Their attempt at camouflage notwithstanding, the ship was buzzed at dawn and signaled to stop by a rip of machine gun fire from a Japanese plane. Still the Harrison proceeded. A Japanese mail carrier named the Nagaski Maru began trailing them – at 22 knots the humble mail carrier was a fast vessel that could keep track of the ship’s movements.

  Captain Pierson’s objective was to scuttle the ship. He hoped to tear away the entire hull by beaching it in rocks, rendering it useless to the Japanese. He was headed for Shaweiskan Island when a Japanese Destroyer approached at full speed. Hoping to capture the Harrison intact, the destroyer didn’t fire. Pierson ordered all hands out of the engine room, then rammed the rocks in the shallow waters around Shaweiskan Island at full throttle, tearing a 90-foot hole in the hull. The ship lurched sideways, then was caught in a strong current and pulled off the rocks and into a mud bank. She settled slowly, upright, wounded but not beyond repair.

  The ship was temporarily refitted by the Japanese where she rested in the mud bank, then was ordered to Shanghai for further repairs. She hauled cargo and troops for the Empire of Japan until September 12, 1944, when she was torpedoed and sunk by the U.S.S. Pampanito. Captain Pierson and his crew were among the first POWs captured by the Japanese during World War II. Two times the captain was nearly executed for his attempt to scuttle the ship, but each time he was spared. He survived the war and returned to his family in 1945.

  During her attenuated career carrying non-military cargo and passengers in the Pacific, it was the S.S. Harrison, a.k.a the S.S. Wolverine, a.k.a. the Kachidoki Maru that carried an exhilarated green-eyed brunette, age 23, from Honolulu to Manila in March, 1941. Her name was Deborah Port, and she arrived in the Philippines on Easter Sunday, April 13th, radiant with anticipation and buoyed by the love she felt sure would carry her for a lifetime. On April 18th Deborah Port married her childhood sweetheart, First Lieutenant Lincoln Romeiser Clark, Jr. in Fort Stotsenburg’s army chapel on the island of Luzon. She wore satin and tulle, and following their vows, the couple walked out of the small stone chapel under an archway of crossed sabers that gleamed and flashed in the tropical sunshine.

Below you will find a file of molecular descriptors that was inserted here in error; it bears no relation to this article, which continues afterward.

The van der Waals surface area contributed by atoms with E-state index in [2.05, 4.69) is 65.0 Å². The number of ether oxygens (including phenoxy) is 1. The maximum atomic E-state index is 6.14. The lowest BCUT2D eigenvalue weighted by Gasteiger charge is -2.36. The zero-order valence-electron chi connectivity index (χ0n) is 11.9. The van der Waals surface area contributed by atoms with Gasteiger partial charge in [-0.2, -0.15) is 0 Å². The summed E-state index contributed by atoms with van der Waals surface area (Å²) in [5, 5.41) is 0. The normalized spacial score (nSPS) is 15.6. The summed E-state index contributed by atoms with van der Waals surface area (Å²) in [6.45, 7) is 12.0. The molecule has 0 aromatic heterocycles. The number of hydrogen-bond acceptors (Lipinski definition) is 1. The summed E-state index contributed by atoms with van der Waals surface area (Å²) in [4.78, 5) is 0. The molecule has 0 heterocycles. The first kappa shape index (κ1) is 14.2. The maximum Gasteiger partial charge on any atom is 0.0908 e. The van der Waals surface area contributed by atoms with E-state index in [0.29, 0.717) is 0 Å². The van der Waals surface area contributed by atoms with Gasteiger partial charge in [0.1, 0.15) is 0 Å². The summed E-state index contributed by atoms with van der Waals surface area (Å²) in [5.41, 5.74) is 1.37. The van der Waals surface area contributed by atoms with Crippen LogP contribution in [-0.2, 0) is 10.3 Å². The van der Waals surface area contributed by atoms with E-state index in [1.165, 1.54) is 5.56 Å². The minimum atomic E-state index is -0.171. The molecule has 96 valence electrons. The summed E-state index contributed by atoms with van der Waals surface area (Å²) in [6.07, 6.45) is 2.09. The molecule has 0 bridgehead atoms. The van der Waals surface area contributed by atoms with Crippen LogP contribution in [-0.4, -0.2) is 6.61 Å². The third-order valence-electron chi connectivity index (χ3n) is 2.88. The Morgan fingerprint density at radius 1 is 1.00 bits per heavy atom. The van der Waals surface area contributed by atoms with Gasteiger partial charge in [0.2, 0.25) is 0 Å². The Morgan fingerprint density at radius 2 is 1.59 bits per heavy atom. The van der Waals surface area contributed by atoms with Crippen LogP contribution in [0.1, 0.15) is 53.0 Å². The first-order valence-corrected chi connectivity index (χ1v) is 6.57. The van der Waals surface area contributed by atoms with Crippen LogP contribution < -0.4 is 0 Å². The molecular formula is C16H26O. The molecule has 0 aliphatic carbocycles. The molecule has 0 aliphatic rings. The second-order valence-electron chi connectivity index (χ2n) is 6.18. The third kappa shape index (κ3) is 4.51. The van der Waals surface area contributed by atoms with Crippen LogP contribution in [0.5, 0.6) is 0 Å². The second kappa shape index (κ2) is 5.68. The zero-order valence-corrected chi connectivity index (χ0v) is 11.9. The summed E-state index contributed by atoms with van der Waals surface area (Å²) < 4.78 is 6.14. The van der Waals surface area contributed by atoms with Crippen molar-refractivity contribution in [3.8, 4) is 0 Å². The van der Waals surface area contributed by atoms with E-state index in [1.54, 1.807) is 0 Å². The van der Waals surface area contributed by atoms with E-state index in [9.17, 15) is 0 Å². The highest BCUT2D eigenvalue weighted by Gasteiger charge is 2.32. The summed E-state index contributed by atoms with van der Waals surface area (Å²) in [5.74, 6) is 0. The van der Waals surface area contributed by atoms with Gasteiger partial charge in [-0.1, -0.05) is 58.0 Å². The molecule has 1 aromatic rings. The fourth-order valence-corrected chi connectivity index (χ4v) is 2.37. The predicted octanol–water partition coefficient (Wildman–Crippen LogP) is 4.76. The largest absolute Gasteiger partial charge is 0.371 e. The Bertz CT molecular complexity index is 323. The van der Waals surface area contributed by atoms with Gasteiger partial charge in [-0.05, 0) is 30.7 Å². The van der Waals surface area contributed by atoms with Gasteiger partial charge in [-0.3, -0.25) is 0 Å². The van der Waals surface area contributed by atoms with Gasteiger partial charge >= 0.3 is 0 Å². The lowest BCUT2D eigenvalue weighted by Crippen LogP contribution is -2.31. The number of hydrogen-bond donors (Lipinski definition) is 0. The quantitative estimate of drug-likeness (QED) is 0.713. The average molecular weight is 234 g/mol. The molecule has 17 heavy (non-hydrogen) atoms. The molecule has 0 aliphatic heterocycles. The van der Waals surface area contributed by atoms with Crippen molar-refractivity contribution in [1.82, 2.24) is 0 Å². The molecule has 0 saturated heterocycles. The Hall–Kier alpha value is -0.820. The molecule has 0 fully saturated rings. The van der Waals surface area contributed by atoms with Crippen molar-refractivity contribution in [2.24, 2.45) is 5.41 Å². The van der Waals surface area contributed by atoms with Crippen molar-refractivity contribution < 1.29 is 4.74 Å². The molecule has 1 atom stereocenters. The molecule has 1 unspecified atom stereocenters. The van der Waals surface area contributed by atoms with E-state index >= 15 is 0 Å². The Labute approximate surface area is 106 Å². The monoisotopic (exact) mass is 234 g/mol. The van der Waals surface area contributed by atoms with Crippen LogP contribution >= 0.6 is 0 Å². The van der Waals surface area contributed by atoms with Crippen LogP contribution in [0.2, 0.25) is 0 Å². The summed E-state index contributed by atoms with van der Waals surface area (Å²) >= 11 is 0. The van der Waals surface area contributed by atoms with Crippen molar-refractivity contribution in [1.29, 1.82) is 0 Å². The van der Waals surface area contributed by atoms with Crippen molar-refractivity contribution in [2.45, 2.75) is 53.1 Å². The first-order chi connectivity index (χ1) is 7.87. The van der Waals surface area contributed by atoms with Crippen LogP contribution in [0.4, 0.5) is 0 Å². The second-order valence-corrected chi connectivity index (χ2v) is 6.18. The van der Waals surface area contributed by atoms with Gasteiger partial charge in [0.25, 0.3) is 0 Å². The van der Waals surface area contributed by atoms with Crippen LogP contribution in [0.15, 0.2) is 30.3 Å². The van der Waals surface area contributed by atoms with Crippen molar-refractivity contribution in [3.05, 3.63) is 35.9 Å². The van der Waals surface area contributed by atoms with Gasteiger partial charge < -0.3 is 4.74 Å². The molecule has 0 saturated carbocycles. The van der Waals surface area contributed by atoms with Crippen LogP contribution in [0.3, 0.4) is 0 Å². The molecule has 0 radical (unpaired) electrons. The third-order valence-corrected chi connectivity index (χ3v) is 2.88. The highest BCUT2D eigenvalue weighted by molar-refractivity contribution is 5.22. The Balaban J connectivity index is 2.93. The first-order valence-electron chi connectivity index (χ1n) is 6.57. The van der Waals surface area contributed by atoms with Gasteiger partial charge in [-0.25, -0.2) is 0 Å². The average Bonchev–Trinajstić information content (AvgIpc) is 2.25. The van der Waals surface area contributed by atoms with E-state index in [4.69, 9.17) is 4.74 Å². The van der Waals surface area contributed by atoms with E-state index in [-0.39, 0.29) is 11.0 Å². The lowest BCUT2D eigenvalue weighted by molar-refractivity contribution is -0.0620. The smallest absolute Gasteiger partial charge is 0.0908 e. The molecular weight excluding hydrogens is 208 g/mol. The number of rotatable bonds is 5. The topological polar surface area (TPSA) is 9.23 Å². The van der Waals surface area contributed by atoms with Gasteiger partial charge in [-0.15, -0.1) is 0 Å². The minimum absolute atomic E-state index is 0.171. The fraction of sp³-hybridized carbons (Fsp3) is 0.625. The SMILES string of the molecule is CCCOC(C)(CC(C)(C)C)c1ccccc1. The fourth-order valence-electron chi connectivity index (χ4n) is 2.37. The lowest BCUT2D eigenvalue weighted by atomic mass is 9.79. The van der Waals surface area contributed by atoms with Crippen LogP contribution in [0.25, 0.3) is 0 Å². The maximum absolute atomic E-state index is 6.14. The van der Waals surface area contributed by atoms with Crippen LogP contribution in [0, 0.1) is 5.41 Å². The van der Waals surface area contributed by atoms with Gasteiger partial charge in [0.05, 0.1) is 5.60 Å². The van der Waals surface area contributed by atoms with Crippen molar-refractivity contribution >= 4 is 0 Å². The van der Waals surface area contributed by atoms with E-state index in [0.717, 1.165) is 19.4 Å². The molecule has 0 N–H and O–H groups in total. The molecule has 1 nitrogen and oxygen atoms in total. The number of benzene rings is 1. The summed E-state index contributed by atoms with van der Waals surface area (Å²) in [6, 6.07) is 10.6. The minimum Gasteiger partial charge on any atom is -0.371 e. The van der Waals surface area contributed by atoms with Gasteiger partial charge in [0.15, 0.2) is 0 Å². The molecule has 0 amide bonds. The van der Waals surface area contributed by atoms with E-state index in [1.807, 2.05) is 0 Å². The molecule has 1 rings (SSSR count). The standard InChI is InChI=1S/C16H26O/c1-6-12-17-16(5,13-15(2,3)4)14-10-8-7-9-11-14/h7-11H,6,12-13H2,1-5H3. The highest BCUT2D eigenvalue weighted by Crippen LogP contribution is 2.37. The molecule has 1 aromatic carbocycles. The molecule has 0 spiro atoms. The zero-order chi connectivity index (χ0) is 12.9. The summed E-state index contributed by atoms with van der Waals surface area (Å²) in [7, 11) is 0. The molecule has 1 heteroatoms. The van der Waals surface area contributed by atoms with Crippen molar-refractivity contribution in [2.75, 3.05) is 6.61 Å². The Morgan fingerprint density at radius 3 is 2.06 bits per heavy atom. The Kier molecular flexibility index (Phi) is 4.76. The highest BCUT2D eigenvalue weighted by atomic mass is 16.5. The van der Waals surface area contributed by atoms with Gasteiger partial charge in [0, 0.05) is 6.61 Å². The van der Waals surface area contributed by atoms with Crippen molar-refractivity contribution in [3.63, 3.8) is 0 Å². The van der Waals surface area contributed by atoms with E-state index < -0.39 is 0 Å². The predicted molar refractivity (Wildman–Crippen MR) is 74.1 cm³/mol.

When Deborah made the voyage from Honolulu to Manila, the S.S. President Harrison’s commander was none other than Captain Orel Pierson, the same man who, eight months later, would risk his life trying to keep his ship out of enemy hands by running it aground in the shallow waters surrounding Shaweiskan Island.

  Time and distance make it nearly impossible to imagine what thoughts may have gone through Deborah’s mind when, shortly after her wedding ceremony, she was ordered to evacuate the Philippine Islands with the other military wives and families. She had been married less than a month, and she suspected she was pregnant. But she was also an army wife by then, and orders were orders. She said her farewells, climbed on board an army transport ship, and pulled out of Manila Bay.

  On January 16, 1942, Deborah gave birth to a daughter, Katherine Ellen, while her husband fought with the 86th Field Artillery Battalion on the Abucay Line in a doomed effort to maintain U.S. positions on the Bataan Peninsula. The largest surrender in U.S. history took place when 15,000 American soldiers and 60,000 Filipino soldiers laid down their weapons on April 9th, 1942. First Lieutenant Lincoln Clark survived the monstrous Death March that followed, as well as nearly three years of starvation and torture in the notorious Japanese POW camp, Cabanatuan. He was killed in action on the Oryoku Maru on December 15th, 1944, en route to Manchuria for assignment to a slave labor camp. He never saw his bride again after the 1941 evacuation, and never once set eyes on his daughter. Deborah’s life was changed forever, and though she eventually remarried, she lived the rest of her life with a persistent inner core of sadness.

  The U.S.S. Pampanito still floats in San Francisco Bay, open to the public as a museum. Over 110,000 people visit her annually, including more than 8,000 children, making her one of the most popular historic naval vessels in the country. In striking contrast to the Pampanito’s viability, the Kachidoki Maru rests quietly, deteriorating in the murky water at the bottom of the South China Sea, an all-but-forgotten remnant of the terrible price the world paid for freedom.